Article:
“Place is a pause in movement. . . The pause makes it possible for a locality to become a center of felt value.” —Yi-Fu Tuan 
If we experience space by moving through it, then we experience place by ceding this freedom and resting our body and mind. Consider the arrival to an event such as a traditional orchestra concert; the movement from a busy street bustling with urban activity to a stationary seat in an enclosed and quiet concert hall is an exercise in two dynamically different environments. One calls you to be aware of your peripheries and the sounds around you, while the other asks you to surrender movement and focus on the organized sounds in front of you. Our halls are set up like this for a reason; we take refuge in their comfort and value their stillness. There was a presumption in human geography that we could only “take place” as humans, but more recently the field theorizes that we actively participate in creating place with memory, experience, and actions like a pause in movement.
“Immensity is within ourselves. . . As soon as we become motionless, we are elsewhere; we are dreaming in a world that is immense. Indeed immensity is the movement of the motionless man.” —Gaston Bachelard 
Our spaces do not have to be immense to conjure deep and reverberant sentiments in a listener. We carry immensity within us, and it is accessed while daydreaming, experiencing art, listening to music, etc. Bachelard goes on to explain that this “inner immensity” is what gives meaning to our experiences. We can engender this “sense of the terrific” in listeners with volume and close proximity. Unfortunately, this is why the orchestral environment often doesn’t capture visceral sensations of immensity in all listeners: the distance is too great, the volume too ineffectual. Although the performances are beautiful, the vast spaces of Avery Fisher, Disney Hall, and their ilk can drain the immediacy from a performance leaving some in the audience untouched.
“Permanence is an important element in the idea of place. Things and objects endure and are dependable in ways that human beings, with our biological weaknesses and shifting moods do not endure and are not dependable.” —Yi-Fu Tuan 
Our brick and mortar concert halls, clubs, and galleries are the principal places for our musical community. Avery Fisher Hall, which has stood since 1962, holds a weight that a more temporary structure would not have. This permanence makes it a guarantor of meaning and a locus for identity. We see ourselves as belonging to these places and linked to those people who have gone before. The same could be said for an institution like an art museum, a house of worship, or a dusty oft-frequented pub. Repeat visits to a place create memories that resonate and expresses the same attitude and environment with each return. These permanent structures allow us to discover and rediscover with each visit; perhaps our first time in a space yields delight, the second comfort, the third contentment.
In contrast, an event held in a temporary place, like a parking lot or stretch of desert, creates a different experience for the listener. Because the environment is ephemeral, you can’t visit and revisit the place because the place will be gone. After a momentary structure is dismantled, all that is left is an open space, the memory of the event and the human warmth felt during that time. These temporal structures (both social and physical – public and private) should not be considered “less-than” a more permanent structure; they can be created more casually, more idiosyncratically, and are therefore more strongly affixed to a particular time and place.
“Intimacy between persons does not require knowing the details of each other’s life; it glows in moments of true awareness and exchange. Each intimate exchange has a locale which partakes in the quality of the human encounter.” —Yi-Fu Tuan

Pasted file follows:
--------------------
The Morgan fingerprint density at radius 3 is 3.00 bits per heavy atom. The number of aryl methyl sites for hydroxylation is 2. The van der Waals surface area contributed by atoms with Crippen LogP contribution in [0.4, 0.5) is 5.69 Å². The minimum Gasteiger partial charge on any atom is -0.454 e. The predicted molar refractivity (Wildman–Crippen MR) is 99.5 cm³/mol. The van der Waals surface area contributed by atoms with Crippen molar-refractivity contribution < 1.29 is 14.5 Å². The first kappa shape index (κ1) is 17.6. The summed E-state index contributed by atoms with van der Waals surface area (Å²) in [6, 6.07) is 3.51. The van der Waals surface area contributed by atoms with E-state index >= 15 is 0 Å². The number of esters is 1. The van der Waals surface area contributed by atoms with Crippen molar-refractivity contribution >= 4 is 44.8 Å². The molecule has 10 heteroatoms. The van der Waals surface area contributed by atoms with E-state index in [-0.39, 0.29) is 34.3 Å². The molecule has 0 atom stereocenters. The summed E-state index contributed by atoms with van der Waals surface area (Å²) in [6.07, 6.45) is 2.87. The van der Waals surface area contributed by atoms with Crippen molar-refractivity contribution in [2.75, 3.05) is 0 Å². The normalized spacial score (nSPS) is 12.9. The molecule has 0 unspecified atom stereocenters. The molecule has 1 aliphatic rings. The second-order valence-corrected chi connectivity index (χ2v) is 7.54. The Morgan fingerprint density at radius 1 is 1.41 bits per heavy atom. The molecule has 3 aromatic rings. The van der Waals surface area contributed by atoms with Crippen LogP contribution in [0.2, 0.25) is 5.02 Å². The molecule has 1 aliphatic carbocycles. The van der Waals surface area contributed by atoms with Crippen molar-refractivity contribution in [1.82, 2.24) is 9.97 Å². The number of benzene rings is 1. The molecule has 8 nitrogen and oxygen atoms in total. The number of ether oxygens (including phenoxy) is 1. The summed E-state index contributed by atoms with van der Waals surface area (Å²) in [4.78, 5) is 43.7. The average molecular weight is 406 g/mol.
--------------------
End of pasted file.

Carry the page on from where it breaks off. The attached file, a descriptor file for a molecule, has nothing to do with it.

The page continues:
We all hope to have intimate and genuine encounters with those around us, and in our best moments as musicians we encourage an intimate experience either between the audience and performers, or amongst the audience members themselves. The locale of our performance plays a large roll in the nature of this closeness. If we are sitting in a recital hall watching a great pianist perform Chopin’s preludes, it is possible that we could have a warm and human experience with the pianist. Empathizing with Chopin’s sense of nostalgic loss, we can have an intimate (indescribable) moment with a long-dead composer. Entering a dispersed, environmental sound installation, or a work like Nat Evans’s, the interactions are more social, dynamic, and serendipitous. A piece with many focal points (or none at all) creates a dense web of exchanges that are not controlled by sound, but made available by the platform or context of the event. Yi-Fu Tuan offers another gem of advice regarding intimacy and the potential arena for human interaction. He says that “one can no more deliberately design such places than one can plan, with any guarantee of success, the occasions of genuine human exchange.”  There is no science to composition, performance, or curation. However, considering the relationship between sound and space can help us in framing poignant experiences, which will happen by accident and happy chance over the duration of a work. As musicians, we can merely fill this time with sound and silence in the hope of dressing up intimate moments that would otherwise escape our attention.
Perhaps this is our humble aspiration: to create platforms for potential warm human encounters. When creating places and events for the presentation of sound in space, we can design environments of heightened intimacy and exchange by sonically framing an environment. No one system for doing this is superior, but different contexts inspire disparate experiences for the concertgoer. They offer different kinds of intimacy, or a complete lack thereof. I often wonder in what ways can we make art music more real to people, providing a potential for true awareness and exchange. I believe that we have to draw our own conclusions and might do well to look to our peers in relevant fields like design, urban planning, food, aesthetics, visual art, and human geography for guidance toward discovering new answers.
1. Hubbard, Phil, and Rob Kitchin, eds. Key Thinkers on Place and Space. 2nd ed. Los Angeles: Sage Publications, 2004. 4.
2. Tuan, Yi-Fu. Space and Place: The Perspective of Experience. Minneapolis: University of Minnesota Press, 1977. 3.
3. Tuan, Yi-Fu. Space and Place: The Perspective of Experience. Minneapolis: University of Minnesota Press, 1977. 138-41.
4. Bachelard, Gaston. The Poetics of Space. Boston: Beacon Press, 1958. 184.
Chris Kallmyer is a performer, composer, and sound artist living in Los Angeles, California, who works in sound installation, composition, trumpet, and electronic music. He has presented work at the Walker Art Center, the Los Angeles County Museum of Art (LACMA), the Museum of Contemporary Art Denver, the Hammer Museum, the Getty Center, REDCAT, and other spaces in America and Europe. His work is influenced by a sense of place, architecture, field recordings, and outdoor listening.
Thanks to Andrew McIntosh, Ken Ehrlich, Mark Allen, Katie Tate, and Chris Rountree for their time, energies, and ideas about this piece.